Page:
The History Of Recycling: How It All Started

Recycling has become an everyday part of our lives, from using recycling equipment at work to popping your waste in your recycling bins at home. But this process of reusing resources is certainly not a new concept and is one that has been around for a very long time. Humans depend on recycling for development and survival, and our civilisation simply wouldn’t exist without reusing our natural resources time and time again. Here at WRT, we are experts in used recycling machinery, and we are taking a look at the history of recycling.

The Early Days Of Recycling

Today, we have advanced processes and technologies which allow us to recycle materials and use them to create other similar products. For example, a cardboard box can easily be recycled into a newspaper, a paper towel or even another cardboard box! Years and years ago, things weren’t quite so simple, but that didn’t stop civilisations from reusing what they could. Damaged items such as metal weaponry would be melted down and refashioned into something new and useful. The early days of recycling were typically centred around reusing various types of metal, because it was straightforward to melt down and reuse without any recycling equipment or machinery.

Across the globe, different civilisations started recycling in their own unique ways. There are records revealing that broken glass was often used to create new objects. In ancient Rome, the Romans would transform bronze coins into intricate ornaments for their homes. Around the same time, ceramic was also recycled to create new objects, particularly among items which had become damaged.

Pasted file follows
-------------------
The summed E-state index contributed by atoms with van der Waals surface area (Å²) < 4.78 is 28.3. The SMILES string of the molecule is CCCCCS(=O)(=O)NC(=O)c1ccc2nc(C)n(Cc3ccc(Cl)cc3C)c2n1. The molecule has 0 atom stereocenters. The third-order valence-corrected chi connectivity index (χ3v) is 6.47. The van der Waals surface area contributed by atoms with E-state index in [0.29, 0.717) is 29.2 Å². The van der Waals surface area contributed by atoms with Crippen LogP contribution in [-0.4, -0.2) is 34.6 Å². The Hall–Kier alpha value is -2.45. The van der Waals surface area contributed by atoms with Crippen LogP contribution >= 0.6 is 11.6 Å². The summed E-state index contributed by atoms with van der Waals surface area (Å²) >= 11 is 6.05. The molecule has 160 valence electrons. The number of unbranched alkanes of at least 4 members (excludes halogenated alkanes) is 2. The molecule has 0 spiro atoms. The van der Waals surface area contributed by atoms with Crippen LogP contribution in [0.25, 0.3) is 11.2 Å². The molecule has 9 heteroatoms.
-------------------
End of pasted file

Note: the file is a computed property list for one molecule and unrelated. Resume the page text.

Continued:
Recycling In The 20th Century

Recycling of metal and textiles continued through the Middle Ages and into pre-industrial times. It was at the beginning of the 20th century when we saw major industrialisation and recycling took a back seat for a while. When the second World War kicked off, people had to learn to carefully use and reuse any available resources, forcing them to find new ways to recycle. There was an overall deficiency of usual, everyday products and the UK saw many campaigns encouraging people to recycle and reuse anything they could.

After the end of the war, some countries maintained what they had learnt on the way and continued their recycling processes, while others quickly became more wasteful. It was in these countries that recycling was pushed to the forefront again in the 1960s. The hippie generation spent a lot of time and effort to campaign and rebel against large corporations taking over major markets and resources. In 1986, Europe passed a bill to protect the environment, and a few years later, laws came into place to avoid excessive packaging and encourage waste reduction.

Today, recycling is back at the forefront of everybody’s minds. It has become a way of life as opposed to just a trend and is certainly something that is here to stay. At WRT, we are specialists in all things recycling. For more information or assistance finding the right recycling equipment for your business, contact our team.